The recently commissioned Digital Learning Council has recommended major changes to state education policy that include abolishing seat-time requirements, linking teacher pay to student success, and overhauling public school funding models.
The recommendations are part of the council's 10 policy suggestions in a report issued Wednesday for states to use digital learning as a catalyst for education reform.
The council, headed by former Florida Gov. Jeb Bush and former West Virginia Gov. Bob Wise, also suggests that, not only should all students have access to digital learning opportunities in the form of online or blended courses, but they should have choices between providers and methods of access.
The report is the result of a 90-day deliberation process that began when the council was commissioned in August. The council consists of about 100 leaders across government, education, business, technology, and research.
In a meeting with editors and reporters at Education Week, Wise and consultants Tom Vander Ark and Bennet Ratcliff explained that the suggestions were meant to strike a balance between high aspirations and realistic goals for states. But they cautioned that failing to seize the opportunity to combat decreasing funding and educational ineffectiveness with technologies that can reshape educational practice will leave states—and their students—behind.
"This thing is going to happen. The question is whether there is going to be a road map—one that provides some direction and at the same time major flexibility," Wise said at the meeting. "What we put down today in a year, technology can rapidly make obsolete. But, at least this provides a road map to every governor and every state chief policy maker and educator about steps we can begin implementing right now."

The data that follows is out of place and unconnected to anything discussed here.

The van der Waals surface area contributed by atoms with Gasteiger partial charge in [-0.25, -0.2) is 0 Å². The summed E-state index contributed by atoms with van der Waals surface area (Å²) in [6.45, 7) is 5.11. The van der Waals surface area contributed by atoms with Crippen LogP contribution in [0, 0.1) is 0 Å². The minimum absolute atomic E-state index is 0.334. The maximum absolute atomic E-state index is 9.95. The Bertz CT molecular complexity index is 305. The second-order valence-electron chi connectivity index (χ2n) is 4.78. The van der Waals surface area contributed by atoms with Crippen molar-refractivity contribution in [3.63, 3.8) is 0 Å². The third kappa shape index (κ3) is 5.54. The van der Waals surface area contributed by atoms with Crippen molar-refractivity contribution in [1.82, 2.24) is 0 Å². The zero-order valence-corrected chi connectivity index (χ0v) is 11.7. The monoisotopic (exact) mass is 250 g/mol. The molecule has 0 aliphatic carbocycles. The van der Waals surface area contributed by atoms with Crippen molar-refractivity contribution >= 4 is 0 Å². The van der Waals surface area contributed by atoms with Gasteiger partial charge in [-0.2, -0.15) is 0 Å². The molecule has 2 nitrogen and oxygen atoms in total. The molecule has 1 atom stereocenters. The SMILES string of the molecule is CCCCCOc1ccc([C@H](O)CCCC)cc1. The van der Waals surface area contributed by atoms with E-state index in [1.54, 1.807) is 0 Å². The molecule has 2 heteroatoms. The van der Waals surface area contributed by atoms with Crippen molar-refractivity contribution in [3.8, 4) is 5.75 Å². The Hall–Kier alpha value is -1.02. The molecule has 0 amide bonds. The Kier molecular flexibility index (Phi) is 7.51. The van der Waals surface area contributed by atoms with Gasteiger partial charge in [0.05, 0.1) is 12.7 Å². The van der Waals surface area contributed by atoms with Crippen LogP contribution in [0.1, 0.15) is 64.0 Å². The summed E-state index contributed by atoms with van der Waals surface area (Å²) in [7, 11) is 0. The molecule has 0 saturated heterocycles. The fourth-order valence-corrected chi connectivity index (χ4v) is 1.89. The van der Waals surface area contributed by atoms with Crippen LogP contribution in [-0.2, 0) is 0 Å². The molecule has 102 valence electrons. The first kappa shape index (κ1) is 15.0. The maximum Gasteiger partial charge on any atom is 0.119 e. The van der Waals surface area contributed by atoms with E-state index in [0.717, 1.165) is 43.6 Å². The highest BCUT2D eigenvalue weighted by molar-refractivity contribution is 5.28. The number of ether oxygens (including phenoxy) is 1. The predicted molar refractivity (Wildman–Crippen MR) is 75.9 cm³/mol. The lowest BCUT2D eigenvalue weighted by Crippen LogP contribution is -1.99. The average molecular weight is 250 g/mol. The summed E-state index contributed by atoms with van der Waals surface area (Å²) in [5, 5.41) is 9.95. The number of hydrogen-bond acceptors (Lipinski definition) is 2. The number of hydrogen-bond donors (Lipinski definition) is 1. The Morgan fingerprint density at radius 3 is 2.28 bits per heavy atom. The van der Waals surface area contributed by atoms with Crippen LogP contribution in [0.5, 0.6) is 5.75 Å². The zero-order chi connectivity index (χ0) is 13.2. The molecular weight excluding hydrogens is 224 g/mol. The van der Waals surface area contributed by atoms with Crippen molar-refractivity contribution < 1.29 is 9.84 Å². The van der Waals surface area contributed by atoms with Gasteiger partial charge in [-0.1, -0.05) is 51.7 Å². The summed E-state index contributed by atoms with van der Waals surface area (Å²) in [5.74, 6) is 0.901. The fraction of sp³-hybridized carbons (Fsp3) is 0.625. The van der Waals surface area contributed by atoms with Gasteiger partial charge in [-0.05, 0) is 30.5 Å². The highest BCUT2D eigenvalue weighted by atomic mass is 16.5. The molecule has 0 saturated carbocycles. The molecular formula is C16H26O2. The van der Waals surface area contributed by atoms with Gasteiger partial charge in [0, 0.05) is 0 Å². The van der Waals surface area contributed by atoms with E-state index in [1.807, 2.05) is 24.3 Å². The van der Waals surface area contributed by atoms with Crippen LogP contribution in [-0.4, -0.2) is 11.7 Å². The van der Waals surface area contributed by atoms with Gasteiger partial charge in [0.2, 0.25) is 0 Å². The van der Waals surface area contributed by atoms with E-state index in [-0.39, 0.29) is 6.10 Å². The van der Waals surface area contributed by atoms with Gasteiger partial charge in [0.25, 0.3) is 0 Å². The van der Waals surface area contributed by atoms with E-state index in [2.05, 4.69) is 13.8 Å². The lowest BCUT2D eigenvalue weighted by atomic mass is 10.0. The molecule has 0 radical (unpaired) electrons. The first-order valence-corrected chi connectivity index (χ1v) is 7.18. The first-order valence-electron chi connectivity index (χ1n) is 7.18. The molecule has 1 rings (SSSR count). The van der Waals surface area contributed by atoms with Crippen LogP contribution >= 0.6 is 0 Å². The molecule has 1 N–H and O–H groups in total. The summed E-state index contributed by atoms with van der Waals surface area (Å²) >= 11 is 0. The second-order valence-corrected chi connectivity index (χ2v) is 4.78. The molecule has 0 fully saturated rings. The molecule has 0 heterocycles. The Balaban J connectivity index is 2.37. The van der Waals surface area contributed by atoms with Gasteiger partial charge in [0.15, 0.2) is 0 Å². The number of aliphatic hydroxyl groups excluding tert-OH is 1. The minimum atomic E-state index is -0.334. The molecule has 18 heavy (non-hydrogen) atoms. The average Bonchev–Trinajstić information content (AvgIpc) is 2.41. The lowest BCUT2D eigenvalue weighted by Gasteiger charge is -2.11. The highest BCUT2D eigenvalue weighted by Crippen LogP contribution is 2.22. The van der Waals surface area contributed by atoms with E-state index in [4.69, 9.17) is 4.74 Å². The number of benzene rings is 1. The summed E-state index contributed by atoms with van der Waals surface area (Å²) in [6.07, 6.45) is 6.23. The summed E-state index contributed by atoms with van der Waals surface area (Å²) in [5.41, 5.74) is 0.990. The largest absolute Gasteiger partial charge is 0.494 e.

The sentiments—both behind the suggestions and the reason for their timing—echo others among ed-tech advocates, and particularly proponents of online learning. Last month, the International Society for K-12 Online Learning, or iNACOL, released a paper suggesting a move away from seat-time requirements to competency-based pathways that let students advance at their own pace after mastering concepts. Meanwhile, seizing on the budget challenges facing almost all districts in the current climate, the theme for the Consortium for School Networking's annual conference this upcoming March is "Mastering the Moment," referring to the opportunity for technology-driven reform fueled by the need to cut costs.
Altering educational pathways, funding structures, and pay structures could be the most difficult proposals for the council to sell. Abandoning seat time would take complete overhauls of state educational codes, while shifting funding and pay structures could draw opposition from teachers' unions and public school advocates.
"It's fair to say the transition is going to be difficult," Vander Ark said at the meeting. "It's complicated to fully transition the schools we have to the schools that we need. That's why we think online learning is an important entry point."
Vander Ark said groups like the Alliance for Excellent Education, the Foundation for Excellence in Education, iNACOL, and the Innosight Institute will spend the next year working to help drive policy changes in at least half of the 50 states, as will his consulting firm, VAR Partners.